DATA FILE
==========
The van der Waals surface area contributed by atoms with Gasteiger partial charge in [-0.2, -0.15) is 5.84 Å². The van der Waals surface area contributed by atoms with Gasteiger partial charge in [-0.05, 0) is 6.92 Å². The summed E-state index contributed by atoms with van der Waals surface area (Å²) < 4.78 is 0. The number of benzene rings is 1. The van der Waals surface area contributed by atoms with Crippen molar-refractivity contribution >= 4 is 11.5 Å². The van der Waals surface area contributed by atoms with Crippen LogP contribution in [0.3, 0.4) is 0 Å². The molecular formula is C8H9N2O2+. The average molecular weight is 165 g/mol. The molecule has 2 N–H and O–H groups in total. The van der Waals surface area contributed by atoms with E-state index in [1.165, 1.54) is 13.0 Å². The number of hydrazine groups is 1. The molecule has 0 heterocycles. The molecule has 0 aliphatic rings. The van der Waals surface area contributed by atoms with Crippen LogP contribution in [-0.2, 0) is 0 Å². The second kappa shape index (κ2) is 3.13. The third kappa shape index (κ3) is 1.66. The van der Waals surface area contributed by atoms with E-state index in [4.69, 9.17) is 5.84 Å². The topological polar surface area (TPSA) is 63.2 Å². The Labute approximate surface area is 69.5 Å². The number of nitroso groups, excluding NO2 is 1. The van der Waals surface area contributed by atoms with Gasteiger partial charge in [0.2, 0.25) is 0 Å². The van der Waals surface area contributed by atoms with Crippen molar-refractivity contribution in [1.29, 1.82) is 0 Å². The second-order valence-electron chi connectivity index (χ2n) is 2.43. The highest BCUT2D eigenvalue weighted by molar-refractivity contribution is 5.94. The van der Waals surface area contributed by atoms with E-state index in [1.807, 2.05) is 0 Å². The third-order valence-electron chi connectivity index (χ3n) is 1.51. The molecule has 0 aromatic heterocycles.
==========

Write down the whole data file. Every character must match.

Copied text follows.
The van der Waals surface area contributed by atoms with Gasteiger partial charge in [-0.2, -0.15) is 5.84 Å². The van der Waals surface area contributed by atoms with Gasteiger partial charge in [-0.05, 0) is 6.92 Å². The summed E-state index contributed by atoms with van der Waals surface area (Å²) < 4.78 is 0. The number of benzene rings is 1. The van der Waals surface area contributed by atoms with Crippen molar-refractivity contribution >= 4 is 11.5 Å². The van der Waals surface area contributed by atoms with Crippen LogP contribution in [0.3, 0.4) is 0 Å². The molecular formula is C8H9N2O2+. The average molecular weight is 165 g/mol. The molecule has 2 N–H and O–H groups in total. The van der Waals surface area contributed by atoms with E-state index in [1.165, 1.54) is 13.0 Å². The number of hydrazine groups is 1. The molecule has 0 heterocycles. The molecule has 0 aliphatic rings. The van der Waals surface area contributed by atoms with Crippen LogP contribution in [-0.2, 0) is 0 Å². The second kappa shape index (κ2) is 3.13. The third kappa shape index (κ3) is 1.66. The van der Waals surface area contributed by atoms with E-state index in [4.69, 9.17) is 5.84 Å². The topological polar surface area (TPSA) is 63.2 Å². The Labute approximate surface area is 69.5 Å². The number of nitroso groups, excluding NO2 is 1. The van der Waals surface area contributed by atoms with Gasteiger partial charge in [0.2, 0.25) is 0 Å². The van der Waals surface area contributed by atoms with Crippen molar-refractivity contribution in [1.29, 1.82) is 0 Å². The second-order valence-electron chi connectivity index (χ2n) is 2.43. The highest BCUT2D eigenvalue weighted by molar-refractivity contribution is 5.94. The van der Waals surface area contributed by atoms with E-state index in [1.807, 2.05) is 0 Å². The third-order valence-electron chi connectivity index (χ3n) is 1.51. The molecule has 0 aromatic heterocycles.